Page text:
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Special Feature
February 16, 2009

Image of the Month—Diagnosis

Arch Surg. 2009;144(2):191-192. doi:10.1001/archsurg.2008.582-b

Answer: Rectus Abdominis Intramuscular Hemangioma

The patient underwent an exploratory laparotomy, radical resection of the left abdominal wall mass, and reconstruction of the abdominal defect with a large acellular dermal inset and Marlex mesh (Figure 2). Hemangiomas, the most common tumor of infancy, occur often in the head and neck region, although 25% are found in the trunk. Giant intramuscular hemangiomas are progressively enlarging benign tumors, characterized by variable appearance. They are congenital malformations that may be present at birth and become significant only in adulthood. Intramuscular hemangiomas occur in patients of all ages but are most common in young adults, with 90% occurring before the age of 30.1They may act as infiltrating lesions, leading to the misdiagnosis of angiosarcoma. Hemangiomas are distinguished from angiosarcomas by the lack of pleomorphism or significant endothelial multilayering and by the lack of irregular, ramifying, anastomosing thin-walled channels. In addition to blood vessels infiltrating the spaces between muscle fibers, there is frequently an abundance of adipose tissue.2

Figure 2. 
Radical resection of a rectus abdominis intramuscular hemangioma with the feeding vessels ligated.

Radical resection of a rectus abdominis intramuscular hemangioma with the feeding vessels ligated.

The first sizable analysis of intramuscular hemangiomas, a review of 89 cases, was performed by Allen and Enzinger3in 1972. Although rare, intramuscular hemangiomas are of interest clinically because of their ability to mimic aggressive tumors, and because they may cause pain, cosmetic disfigurement, and compressive symptoms. Pain can be a symptom of enlarging hemangiomas or those with spontaneous thrombosis. Intramuscular hemangiomas are defined pathologically as vascular spaces of variable size lined with endothelial cells and separated by fibrous septa localized within the skeletal muscle. These tumors never metastasize; however, they are associated with a 20% local recurrence rate, which is thought to be related to inadequate primary surgical excision.2,4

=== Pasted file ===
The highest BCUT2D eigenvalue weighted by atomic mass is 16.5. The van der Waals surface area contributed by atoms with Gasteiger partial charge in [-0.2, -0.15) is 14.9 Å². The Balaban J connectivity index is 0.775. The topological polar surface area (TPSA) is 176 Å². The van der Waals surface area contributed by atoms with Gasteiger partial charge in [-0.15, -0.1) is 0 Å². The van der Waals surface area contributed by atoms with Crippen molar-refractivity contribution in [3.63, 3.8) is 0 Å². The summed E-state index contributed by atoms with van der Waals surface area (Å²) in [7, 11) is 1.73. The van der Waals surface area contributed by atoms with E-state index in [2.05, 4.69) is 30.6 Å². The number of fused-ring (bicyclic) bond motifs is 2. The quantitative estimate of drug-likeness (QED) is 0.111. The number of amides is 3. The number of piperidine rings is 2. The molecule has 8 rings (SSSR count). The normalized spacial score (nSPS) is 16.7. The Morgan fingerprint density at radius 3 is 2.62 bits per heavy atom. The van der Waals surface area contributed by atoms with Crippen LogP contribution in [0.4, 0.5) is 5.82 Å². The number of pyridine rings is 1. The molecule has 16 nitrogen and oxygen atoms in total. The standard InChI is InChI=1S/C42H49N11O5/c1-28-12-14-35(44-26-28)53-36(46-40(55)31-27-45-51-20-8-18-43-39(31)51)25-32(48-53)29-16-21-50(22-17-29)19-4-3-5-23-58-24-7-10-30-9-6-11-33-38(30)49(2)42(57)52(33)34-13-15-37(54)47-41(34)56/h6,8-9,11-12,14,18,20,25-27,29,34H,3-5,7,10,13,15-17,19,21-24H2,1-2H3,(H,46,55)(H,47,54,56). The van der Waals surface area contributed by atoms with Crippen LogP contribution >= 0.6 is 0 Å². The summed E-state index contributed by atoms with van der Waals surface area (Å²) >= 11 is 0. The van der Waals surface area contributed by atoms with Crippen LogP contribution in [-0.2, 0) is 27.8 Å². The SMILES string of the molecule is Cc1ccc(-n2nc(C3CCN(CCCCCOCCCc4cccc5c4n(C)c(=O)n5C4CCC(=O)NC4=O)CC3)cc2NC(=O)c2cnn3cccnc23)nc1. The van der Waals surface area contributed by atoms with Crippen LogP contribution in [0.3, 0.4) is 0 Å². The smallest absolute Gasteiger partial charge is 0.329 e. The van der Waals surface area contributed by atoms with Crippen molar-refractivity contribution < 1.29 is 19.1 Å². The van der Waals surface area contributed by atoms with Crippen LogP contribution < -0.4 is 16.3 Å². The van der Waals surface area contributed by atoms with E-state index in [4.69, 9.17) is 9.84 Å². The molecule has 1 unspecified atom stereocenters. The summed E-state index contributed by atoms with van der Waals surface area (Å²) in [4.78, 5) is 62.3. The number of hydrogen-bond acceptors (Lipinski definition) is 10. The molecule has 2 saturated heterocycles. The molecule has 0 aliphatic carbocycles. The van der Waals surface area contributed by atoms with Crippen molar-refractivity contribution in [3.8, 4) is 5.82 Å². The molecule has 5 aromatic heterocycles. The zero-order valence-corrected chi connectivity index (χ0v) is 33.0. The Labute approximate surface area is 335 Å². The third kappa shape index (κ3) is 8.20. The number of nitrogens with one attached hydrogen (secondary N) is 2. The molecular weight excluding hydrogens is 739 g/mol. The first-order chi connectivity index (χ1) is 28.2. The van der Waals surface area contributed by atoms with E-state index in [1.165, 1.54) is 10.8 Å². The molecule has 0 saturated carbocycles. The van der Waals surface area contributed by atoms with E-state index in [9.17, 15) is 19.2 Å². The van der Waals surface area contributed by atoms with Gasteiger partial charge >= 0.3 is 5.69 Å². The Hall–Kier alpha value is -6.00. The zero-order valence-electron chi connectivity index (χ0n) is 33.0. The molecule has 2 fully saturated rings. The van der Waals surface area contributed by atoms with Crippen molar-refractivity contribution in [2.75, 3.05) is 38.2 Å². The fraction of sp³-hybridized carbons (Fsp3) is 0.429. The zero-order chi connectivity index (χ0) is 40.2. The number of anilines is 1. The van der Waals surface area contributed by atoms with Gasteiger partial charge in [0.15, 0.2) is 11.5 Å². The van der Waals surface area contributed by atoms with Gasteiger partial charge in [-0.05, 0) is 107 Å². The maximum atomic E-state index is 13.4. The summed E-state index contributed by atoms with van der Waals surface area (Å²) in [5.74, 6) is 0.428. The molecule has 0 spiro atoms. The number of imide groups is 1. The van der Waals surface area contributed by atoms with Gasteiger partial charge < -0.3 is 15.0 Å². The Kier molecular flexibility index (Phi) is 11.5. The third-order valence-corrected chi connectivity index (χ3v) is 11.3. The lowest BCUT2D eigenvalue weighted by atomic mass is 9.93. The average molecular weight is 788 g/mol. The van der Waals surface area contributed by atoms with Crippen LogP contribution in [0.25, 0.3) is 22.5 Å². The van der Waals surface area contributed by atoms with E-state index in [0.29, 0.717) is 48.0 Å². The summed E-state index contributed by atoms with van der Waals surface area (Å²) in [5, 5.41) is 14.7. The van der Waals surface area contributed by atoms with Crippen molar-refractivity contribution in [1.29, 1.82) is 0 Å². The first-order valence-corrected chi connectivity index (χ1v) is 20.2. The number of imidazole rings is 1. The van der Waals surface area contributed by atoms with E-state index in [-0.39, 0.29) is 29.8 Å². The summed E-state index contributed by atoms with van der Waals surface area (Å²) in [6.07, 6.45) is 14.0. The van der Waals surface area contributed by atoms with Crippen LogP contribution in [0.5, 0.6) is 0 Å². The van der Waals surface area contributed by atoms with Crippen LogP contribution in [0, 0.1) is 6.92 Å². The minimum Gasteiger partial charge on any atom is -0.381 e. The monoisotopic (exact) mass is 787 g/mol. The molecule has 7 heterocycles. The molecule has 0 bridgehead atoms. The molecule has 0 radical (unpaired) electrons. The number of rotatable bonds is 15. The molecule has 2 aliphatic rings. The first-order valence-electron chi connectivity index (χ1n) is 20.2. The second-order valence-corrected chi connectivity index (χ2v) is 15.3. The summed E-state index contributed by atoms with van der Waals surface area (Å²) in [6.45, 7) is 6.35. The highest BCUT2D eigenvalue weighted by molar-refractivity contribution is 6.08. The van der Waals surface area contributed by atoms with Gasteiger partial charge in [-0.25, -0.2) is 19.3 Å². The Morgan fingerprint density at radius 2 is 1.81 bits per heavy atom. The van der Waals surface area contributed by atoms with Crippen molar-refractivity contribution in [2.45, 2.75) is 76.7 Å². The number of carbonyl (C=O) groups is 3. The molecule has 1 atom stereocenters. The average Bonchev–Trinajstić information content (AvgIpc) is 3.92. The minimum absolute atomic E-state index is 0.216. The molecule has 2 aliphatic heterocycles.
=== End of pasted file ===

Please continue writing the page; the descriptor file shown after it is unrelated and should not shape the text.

Radical resection remains the most effective treatment for giant intramuscular hemangiomas and often results in permanent cure. Giant intramuscular hemangiomas are challenging to the surgeon in that they have a tendency to recur if they are not completely resected and if their feeding and draining vessels are not identified and divided. We recommend performing one-stage radical en block resection of these tumors at first diagnosis with abdominal wall reconstruction.

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Correspondence:Emad Kandil, MD, Department of Surgery, Tulane University School of Medicine, 1430 Tulane Ave, Box SL-22, New Orleans, LA 70112 (ekandil@tulane.edu).

Accepted for Publication:May 29, 2007.

Author Contributions:Study concept and design:Kandil, Campbell, and Tufaro. Acquisition of data: Kandil, Campbell, and Tufaro. Analysis and interpretation of data:Campbell and Tufaro. Drafting of the manuscript:Kandil and Tufaro. Critical revision of the manuscript for important intellectual content: Campbell and Tufaro. Administrative, technical, and material support: Kandil, Campbell, and Tufaro. Study supervision:Tufaro.

Financial Disclosure:None reported.

Stimpson  N Infiltrating angiolipomata of skeletal muscle.  Br J Surg 1971;58 (6) 464- 466PubMedGoogle ScholarCrossref
McGee  JIPWright  NADick  MSlack  MPE Oxford Textbook of Pathology. Vol 2a. New York, NY Oxford University Press1992;
Allen  PWEnzinger  FM Hemangioma of skeletal muscle: an analysis of 89 cases.  Cancer 1972;29 (1) 8- 22PubMedGoogle ScholarCrossref
Quinn  PSSieunarine  KLawrence-Brown  MTan  P Intramuscular haemangiomas: hookwire localization prior to surgical excision: report of four cases.  ANZ J Surg 2001;71 (1) 62- 66PubMedGoogle ScholarCrossref